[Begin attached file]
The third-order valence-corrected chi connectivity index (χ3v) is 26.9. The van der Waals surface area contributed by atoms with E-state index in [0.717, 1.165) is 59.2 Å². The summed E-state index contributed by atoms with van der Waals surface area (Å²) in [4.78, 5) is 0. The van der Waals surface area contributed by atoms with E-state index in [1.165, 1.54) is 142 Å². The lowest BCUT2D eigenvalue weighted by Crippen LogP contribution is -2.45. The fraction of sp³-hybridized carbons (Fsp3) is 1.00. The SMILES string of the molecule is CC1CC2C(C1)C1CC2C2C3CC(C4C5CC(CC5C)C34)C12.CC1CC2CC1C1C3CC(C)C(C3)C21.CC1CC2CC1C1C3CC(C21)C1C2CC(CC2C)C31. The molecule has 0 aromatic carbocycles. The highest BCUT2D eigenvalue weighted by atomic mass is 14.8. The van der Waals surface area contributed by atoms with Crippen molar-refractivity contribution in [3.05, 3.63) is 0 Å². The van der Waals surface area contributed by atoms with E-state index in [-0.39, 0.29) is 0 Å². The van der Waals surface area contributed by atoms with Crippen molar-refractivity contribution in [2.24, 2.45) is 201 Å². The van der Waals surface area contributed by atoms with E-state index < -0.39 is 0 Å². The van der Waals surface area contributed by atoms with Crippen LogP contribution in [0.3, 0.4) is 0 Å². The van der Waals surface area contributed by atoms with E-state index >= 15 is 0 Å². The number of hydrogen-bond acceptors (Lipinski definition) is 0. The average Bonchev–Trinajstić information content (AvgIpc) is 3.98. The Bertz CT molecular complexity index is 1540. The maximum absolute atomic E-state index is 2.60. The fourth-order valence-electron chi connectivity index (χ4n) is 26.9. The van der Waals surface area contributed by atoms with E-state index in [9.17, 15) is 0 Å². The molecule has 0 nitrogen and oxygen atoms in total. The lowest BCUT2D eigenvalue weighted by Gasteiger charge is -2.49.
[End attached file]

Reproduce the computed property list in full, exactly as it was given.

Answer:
The third-order valence-corrected chi connectivity index (χ3v) is 26.9. The van der Waals surface area contributed by atoms with E-state index in [0.717, 1.165) is 59.2 Å². The summed E-state index contributed by atoms with van der Waals surface area (Å²) in [4.78, 5) is 0. The van der Waals surface area contributed by atoms with E-state index in [1.165, 1.54) is 142 Å². The lowest BCUT2D eigenvalue weighted by Crippen LogP contribution is -2.45. The fraction of sp³-hybridized carbons (Fsp3) is 1.00. The SMILES string of the molecule is CC1CC2C(C1)C1CC2C2C3CC(C4C5CC(CC5C)C34)C12.CC1CC2CC1C1C3CC(C)C(C3)C21.CC1CC2CC1C1C3CC(C21)C1C2CC(CC2C)C31. The molecule has 0 aromatic carbocycles. The highest BCUT2D eigenvalue weighted by atomic mass is 14.8. The van der Waals surface area contributed by atoms with Crippen molar-refractivity contribution in [3.05, 3.63) is 0 Å². The van der Waals surface area contributed by atoms with E-state index in [-0.39, 0.29) is 0 Å². The van der Waals surface area contributed by atoms with Crippen molar-refractivity contribution in [2.24, 2.45) is 201 Å². The van der Waals surface area contributed by atoms with E-state index < -0.39 is 0 Å². The van der Waals surface area contributed by atoms with Crippen LogP contribution in [0.3, 0.4) is 0 Å². The van der Waals surface area contributed by atoms with E-state index >= 15 is 0 Å². The number of hydrogen-bond acceptors (Lipinski definition) is 0. The average Bonchev–Trinajstić information content (AvgIpc) is 3.98. The Bertz CT molecular complexity index is 1540. The maximum absolute atomic E-state index is 2.60. The fourth-order valence-electron chi connectivity index (χ4n) is 26.9. The van der Waals surface area contributed by atoms with E-state index in [9.17, 15) is 0 Å². The molecule has 0 nitrogen and oxygen atoms in total. The lowest BCUT2D eigenvalue weighted by Gasteiger charge is -2.49.